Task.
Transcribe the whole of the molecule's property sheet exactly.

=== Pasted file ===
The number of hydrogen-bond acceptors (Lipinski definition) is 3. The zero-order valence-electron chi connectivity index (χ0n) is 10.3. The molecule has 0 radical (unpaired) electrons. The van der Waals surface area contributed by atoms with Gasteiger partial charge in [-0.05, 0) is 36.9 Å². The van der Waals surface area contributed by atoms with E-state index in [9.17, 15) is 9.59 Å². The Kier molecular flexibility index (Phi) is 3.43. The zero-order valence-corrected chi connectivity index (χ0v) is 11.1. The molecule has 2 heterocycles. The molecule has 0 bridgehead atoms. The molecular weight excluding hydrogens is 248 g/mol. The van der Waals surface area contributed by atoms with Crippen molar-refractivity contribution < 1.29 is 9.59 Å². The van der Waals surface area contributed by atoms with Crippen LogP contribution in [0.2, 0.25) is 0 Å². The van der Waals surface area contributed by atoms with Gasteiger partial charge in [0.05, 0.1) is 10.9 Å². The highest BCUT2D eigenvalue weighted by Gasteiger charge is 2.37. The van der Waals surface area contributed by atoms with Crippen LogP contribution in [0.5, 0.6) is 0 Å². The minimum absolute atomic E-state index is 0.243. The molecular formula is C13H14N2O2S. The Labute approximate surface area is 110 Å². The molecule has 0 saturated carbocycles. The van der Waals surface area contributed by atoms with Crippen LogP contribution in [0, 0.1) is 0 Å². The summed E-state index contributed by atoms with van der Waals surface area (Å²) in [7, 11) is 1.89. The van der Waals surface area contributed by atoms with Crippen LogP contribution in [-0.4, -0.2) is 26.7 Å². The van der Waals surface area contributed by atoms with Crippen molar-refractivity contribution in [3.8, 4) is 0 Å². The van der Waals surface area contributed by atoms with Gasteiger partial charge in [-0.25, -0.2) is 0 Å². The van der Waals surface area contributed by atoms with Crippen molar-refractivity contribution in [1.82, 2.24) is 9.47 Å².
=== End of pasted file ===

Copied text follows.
The number of hydrogen-bond acceptors (Lipinski definition) is 3. The zero-order valence-electron chi connectivity index (χ0n) is 10.3. The molecule has 0 radical (unpaired) electrons. The van der Waals surface area contributed by atoms with Gasteiger partial charge in [-0.05, 0) is 36.9 Å². The van der Waals surface area contributed by atoms with E-state index in [9.17, 15) is 9.59 Å². The Kier molecular flexibility index (Phi) is 3.43. The zero-order valence-corrected chi connectivity index (χ0v) is 11.1. The molecule has 2 heterocycles. The molecule has 0 bridgehead atoms. The molecular weight excluding hydrogens is 248 g/mol. The van der Waals surface area contributed by atoms with Crippen molar-refractivity contribution < 1.29 is 9.59 Å². The van der Waals surface area contributed by atoms with Crippen LogP contribution in [0.2, 0.25) is 0 Å². The van der Waals surface area contributed by atoms with Gasteiger partial charge in [0.05, 0.1) is 10.9 Å². The highest BCUT2D eigenvalue weighted by Gasteiger charge is 2.37. The van der Waals surface area contributed by atoms with Crippen LogP contribution in [0.5, 0.6) is 0 Å². The minimum absolute atomic E-state index is 0.243. The molecular formula is C13H14N2O2S. The Labute approximate surface area is 110 Å². The molecule has 0 saturated carbocycles. The van der Waals surface area contributed by atoms with Crippen LogP contribution in [0, 0.1) is 0 Å². The summed E-state index contributed by atoms with van der Waals surface area (Å²) in [7, 11) is 1.89. The van der Waals surface area contributed by atoms with Crippen LogP contribution in [-0.4, -0.2) is 26.7 Å². The van der Waals surface area contributed by atoms with Crippen molar-refractivity contribution in [3.8, 4) is 0 Å². The van der Waals surface area contributed by atoms with Gasteiger partial charge in [-0.25, -0.2) is 0 Å². The van der Waals surface area contributed by atoms with Crippen molar-refractivity contribution in [1.82, 2.24) is 9.47 Å².